(Patriot.Buzz) – After being ripped by fellow Republicans for weeks, Rep. Matt Gaetz expressed a sense of triumph following the election of Rep. Mike Johnson as the new House Speaker.
Gaetz, who played a pivotal role in removing former Speaker Kevin McCarthy, described the change as a victory for conservatism, stating, “It fulfilled my commitment to have one who’s more honest and more conservative.”
He added, “I think these were the most productive 22 days we’ve had in the House of Representatives because we were able to vanquish the lobbyist vessel formerly known as Speaker McCarthy.”
The Florida Republican was instrumental in orchestrating the unprecedented ouster of McCarthy, leading to weeks of intense turmoil and deep divisions within the GOP House. This bold move paved the way for Rep. Mike Johnson, a Louisiana Republican and former vice chair of the House GOP conference, to ascend to the speakership with unanimous Republican support following three unsuccessful attempts by other colleagues.
Gaetz initiated the motion to vacate against McCarthy, marking a historic moment on October 3 when McCarthy became the first speaker in U.S. history to be stripped of the gavel. This motion saw support from eight Republicans, including Gaetz, and all Democrats.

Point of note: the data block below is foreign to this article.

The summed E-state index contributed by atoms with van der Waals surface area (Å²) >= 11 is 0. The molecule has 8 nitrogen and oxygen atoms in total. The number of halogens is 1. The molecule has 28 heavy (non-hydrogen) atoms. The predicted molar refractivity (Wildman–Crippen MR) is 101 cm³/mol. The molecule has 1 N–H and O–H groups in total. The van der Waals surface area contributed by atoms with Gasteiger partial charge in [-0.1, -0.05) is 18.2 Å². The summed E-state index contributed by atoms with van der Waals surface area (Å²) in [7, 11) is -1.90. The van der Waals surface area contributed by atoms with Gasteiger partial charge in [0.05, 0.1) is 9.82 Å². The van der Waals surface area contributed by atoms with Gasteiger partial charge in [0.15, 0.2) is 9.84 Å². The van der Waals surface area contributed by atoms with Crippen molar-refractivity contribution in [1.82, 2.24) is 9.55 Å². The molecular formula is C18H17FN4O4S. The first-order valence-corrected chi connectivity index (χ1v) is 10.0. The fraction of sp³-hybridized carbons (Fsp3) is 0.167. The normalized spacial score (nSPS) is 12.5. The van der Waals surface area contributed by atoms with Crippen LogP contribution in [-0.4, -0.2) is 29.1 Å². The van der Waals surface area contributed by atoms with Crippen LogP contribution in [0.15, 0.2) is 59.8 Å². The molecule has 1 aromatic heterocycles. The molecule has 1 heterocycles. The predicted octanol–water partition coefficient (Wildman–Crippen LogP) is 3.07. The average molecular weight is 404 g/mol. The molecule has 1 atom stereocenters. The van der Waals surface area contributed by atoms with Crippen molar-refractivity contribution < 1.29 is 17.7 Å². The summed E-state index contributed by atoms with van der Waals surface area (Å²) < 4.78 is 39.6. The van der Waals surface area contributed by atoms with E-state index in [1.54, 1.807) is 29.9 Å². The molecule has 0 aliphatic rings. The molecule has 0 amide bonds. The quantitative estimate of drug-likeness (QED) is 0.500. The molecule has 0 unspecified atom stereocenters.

In the face of upcoming challenges, such as passing a budget and addressing annual spending bills, Johnson is poised for an ambitious legislative agenda. However, he indicated the likelihood of needing another stopgap funding measure to prevent a government shutdown on November 18. Such measures typically require bipartisan backing.
Gaetz’s backing of McCarthy’s removal was partly fueled by McCarthy’s reliance on a continuing resolution to keep the government running. However, Gaetz now seems open to supporting such a measure under Johnson’s leadership, believing in his handling of the appropriations process. Gaetz criticized McCarthy’s approach, saying, “Kevin McCarthy was only doing a continuing resolution to get to another continuing resolution.” He suggested that McCarthy might still be in his position had he been more committed to single-subject spending bills.
In a striking contrast, McCarthy voiced his displeasure with accepting a stopgap measure now that he is no longer speaker. Talking to The Times, McCarthy questioned, “I thought they said no [continuing resolutions]? I thought I was removed because of a [continuing resolution]?” This statement underscores the complex dynamics and shifting alliances within the House of Representatives.